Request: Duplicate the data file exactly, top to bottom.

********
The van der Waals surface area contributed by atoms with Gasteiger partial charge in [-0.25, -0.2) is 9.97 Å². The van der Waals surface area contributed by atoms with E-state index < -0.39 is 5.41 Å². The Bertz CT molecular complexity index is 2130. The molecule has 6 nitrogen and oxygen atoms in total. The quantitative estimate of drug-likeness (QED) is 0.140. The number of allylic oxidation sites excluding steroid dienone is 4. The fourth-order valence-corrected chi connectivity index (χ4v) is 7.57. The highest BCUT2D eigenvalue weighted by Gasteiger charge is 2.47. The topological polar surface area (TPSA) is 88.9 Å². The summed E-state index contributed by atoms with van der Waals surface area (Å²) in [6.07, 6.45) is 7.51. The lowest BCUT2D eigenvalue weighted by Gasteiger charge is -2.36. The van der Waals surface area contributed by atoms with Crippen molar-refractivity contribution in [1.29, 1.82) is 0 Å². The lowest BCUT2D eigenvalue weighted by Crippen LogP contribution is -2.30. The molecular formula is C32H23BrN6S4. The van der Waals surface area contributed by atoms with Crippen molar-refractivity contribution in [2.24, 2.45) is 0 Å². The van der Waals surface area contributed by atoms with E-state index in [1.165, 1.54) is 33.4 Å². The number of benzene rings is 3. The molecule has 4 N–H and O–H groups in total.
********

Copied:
The van der Waals surface area contributed by atoms with Gasteiger partial charge in [-0.25, -0.2) is 9.97 Å². The van der Waals surface area contributed by atoms with E-state index < -0.39 is 5.41 Å². The Bertz CT molecular complexity index is 2130. The molecule has 6 nitrogen and oxygen atoms in total. The quantitative estimate of drug-likeness (QED) is 0.140. The number of allylic oxidation sites excluding steroid dienone is 4. The fourth-order valence-corrected chi connectivity index (χ4v) is 7.57. The highest BCUT2D eigenvalue weighted by Gasteiger charge is 2.47. The topological polar surface area (TPSA) is 88.9 Å². The summed E-state index contributed by atoms with van der Waals surface area (Å²) in [6.07, 6.45) is 7.51. The lowest BCUT2D eigenvalue weighted by Gasteiger charge is -2.36. The van der Waals surface area contributed by atoms with Crippen molar-refractivity contribution in [1.29, 1.82) is 0 Å². The lowest BCUT2D eigenvalue weighted by Crippen LogP contribution is -2.30. The molecular formula is C32H23BrN6S4. The van der Waals surface area contributed by atoms with Crippen molar-refractivity contribution in [2.24, 2.45) is 0 Å². The van der Waals surface area contributed by atoms with E-state index in [1.165, 1.54) is 33.4 Å². The number of benzene rings is 3. The molecule has 4 N–H and O–H groups in total.